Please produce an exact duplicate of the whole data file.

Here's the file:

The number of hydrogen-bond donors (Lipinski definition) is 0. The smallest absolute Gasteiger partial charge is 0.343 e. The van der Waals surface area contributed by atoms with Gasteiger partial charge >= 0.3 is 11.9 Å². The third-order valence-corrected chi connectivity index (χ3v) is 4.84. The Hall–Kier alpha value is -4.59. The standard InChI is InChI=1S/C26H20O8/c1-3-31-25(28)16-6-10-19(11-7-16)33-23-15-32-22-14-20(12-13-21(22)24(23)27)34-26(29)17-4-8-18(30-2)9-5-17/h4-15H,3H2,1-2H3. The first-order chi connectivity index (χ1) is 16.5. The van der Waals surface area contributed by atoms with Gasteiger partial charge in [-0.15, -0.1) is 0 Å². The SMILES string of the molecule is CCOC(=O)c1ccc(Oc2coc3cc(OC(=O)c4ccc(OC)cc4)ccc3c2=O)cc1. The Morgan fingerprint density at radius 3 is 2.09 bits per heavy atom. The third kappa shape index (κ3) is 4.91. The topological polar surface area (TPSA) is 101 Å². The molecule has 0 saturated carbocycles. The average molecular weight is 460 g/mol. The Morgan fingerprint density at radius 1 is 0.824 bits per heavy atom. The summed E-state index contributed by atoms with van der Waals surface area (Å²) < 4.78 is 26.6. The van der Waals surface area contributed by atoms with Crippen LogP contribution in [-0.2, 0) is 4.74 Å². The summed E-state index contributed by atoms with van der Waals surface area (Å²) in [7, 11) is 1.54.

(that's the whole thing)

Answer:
The number of hydrogen-bond donors (Lipinski definition) is 0. The smallest absolute Gasteiger partial charge is 0.343 e. The van der Waals surface area contributed by atoms with Gasteiger partial charge >= 0.3 is 11.9 Å². The third-order valence-corrected chi connectivity index (χ3v) is 4.84. The Hall–Kier alpha value is -4.59. The standard InChI is InChI=1S/C26H20O8/c1-3-31-25(28)16-6-10-19(11-7-16)33-23-15-32-22-14-20(12-13-21(22)24(23)27)34-26(29)17-4-8-18(30-2)9-5-17/h4-15H,3H2,1-2H3. The first-order chi connectivity index (χ1) is 16.5. The van der Waals surface area contributed by atoms with Gasteiger partial charge in [-0.15, -0.1) is 0 Å². The SMILES string of the molecule is CCOC(=O)c1ccc(Oc2coc3cc(OC(=O)c4ccc(OC)cc4)ccc3c2=O)cc1. The Morgan fingerprint density at radius 3 is 2.09 bits per heavy atom. The third kappa shape index (κ3) is 4.91. The topological polar surface area (TPSA) is 101 Å². The molecule has 0 saturated carbocycles. The average molecular weight is 460 g/mol. The Morgan fingerprint density at radius 1 is 0.824 bits per heavy atom. The summed E-state index contributed by atoms with van der Waals surface area (Å²) < 4.78 is 26.6. The van der Waals surface area contributed by atoms with Crippen LogP contribution in [-0.2, 0) is 4.74 Å². The summed E-state index contributed by atoms with van der Waals surface area (Å²) in [7, 11) is 1.54.